She brings the Toyota to a stop outside the school. Everyone else on the school run seems to have electric cars. Hey, she’d like to save the planet too, if she could afford it.  

‘Have a great day, Billy. Love you.’ 

‘Okay!’ Billy leaps out, slams the door and hurries away. If he knew what she’d been through to have him, perhaps he’d return her ‘I love yous’ more often. Lately he seems like a teenager in a kid’s body, too cool for kisses and cuddles. He’s beautiful, perfect, the most perfect thing in her life. So what if he turns out to have dyslexia? Einstein was dyslexic. Leonardo DaVinci. Steve Jobs. Billy will probably be a genius. 

She heads towards her work and drives up and down several streets before finally seeing someone exit a carpark. She puts the indicator on and waits. As the car backs out towards her, a woman in a four-wheel drive comes down the street from the other direction. Without looking at Sophie, the woman slips into the empty space. Sophie fights the impulse to ram the back of her car. Instead she accelerates too quickly, briefly crossing the centreline as she careens away. 


‘Breakfast,’ Sophie calls, and family members appear from various rooms, creating a bottleneck in the hallway before spilling into the kitchen and sitting at the table. She dishes up cereal and fruit for Billy, two free-range eggs on two pieces of toast for Mark, two eggs on one piece of toast for Joy, and two pieces of marmite on toast for herself, because she’s run out of eggs.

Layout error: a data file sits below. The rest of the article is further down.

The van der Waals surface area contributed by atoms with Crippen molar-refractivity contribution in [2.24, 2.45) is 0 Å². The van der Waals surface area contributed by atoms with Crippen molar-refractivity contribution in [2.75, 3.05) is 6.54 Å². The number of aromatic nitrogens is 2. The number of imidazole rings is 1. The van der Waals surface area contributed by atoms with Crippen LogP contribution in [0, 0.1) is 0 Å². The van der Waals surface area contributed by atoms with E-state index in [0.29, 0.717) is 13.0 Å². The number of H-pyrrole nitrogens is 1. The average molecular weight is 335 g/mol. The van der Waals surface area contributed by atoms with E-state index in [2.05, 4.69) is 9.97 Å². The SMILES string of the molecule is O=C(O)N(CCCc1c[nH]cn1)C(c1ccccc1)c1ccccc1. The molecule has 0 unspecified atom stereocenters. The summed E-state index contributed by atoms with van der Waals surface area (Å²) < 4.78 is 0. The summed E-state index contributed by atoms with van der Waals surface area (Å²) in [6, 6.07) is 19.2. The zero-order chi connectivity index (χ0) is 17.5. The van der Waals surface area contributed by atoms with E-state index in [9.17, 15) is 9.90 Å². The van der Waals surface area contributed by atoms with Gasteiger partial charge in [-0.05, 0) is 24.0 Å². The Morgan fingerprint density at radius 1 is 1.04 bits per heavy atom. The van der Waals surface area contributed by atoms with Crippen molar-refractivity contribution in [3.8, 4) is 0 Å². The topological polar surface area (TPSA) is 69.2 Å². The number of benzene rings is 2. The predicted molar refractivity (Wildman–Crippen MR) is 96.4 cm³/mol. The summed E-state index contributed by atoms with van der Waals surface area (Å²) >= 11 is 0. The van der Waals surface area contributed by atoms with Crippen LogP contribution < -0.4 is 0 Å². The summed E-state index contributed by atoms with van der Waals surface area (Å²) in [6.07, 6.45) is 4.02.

As soon as she sits down Sophie remembers the semen stain in the hallway and gets up to sponge it out. She’s on her hands and knees when she hears the alarm on her phone go off in the kitchen. 

‘Your alarm’s going,’ yells Mark. 

‘It’s the cat alarm!’ She dabs at the stain. ‘Can you please inject Artemisia?’

She chucks the cloth into the laundry basket and catches a glimpse of herself in the mirror. Her silvery roots are showing through, just three weeks after going to the hairdresser. 

She hurries back into the kitchen, where Mark shrugs on his suit jacket. 

‘Can you put the recycling out?’ Sophie asks. 

‘Soph, I’m in a hurry,’ Mark says. ‘I’ve got that presentation today.’

Sophie also has a busy day, which she would remind Mark of if his convalescing mother wasn’t sitting there, slurping her eggs. Instead she says, ‘Remember to pick Billy up from his after-school programme.’

Mark shoots her a confused look. 

‘We talked about this last night. I’m taking Artemisia back to the vet, and then I’m speaking at the Local Board meeting.’ 

No one seems interested in Sophie’s quest to dismantle capitalist oppression and restore peace to their town. 

Mark tousles Billy’s hair on his way out. ‘See you after school, buster.’

‘It’s nice to be back at school, isn’t it?’ says Joy. ‘Now that this China virus is under control.’

‘It’s not the China virus, it’s Covid-19,’ says Sophie.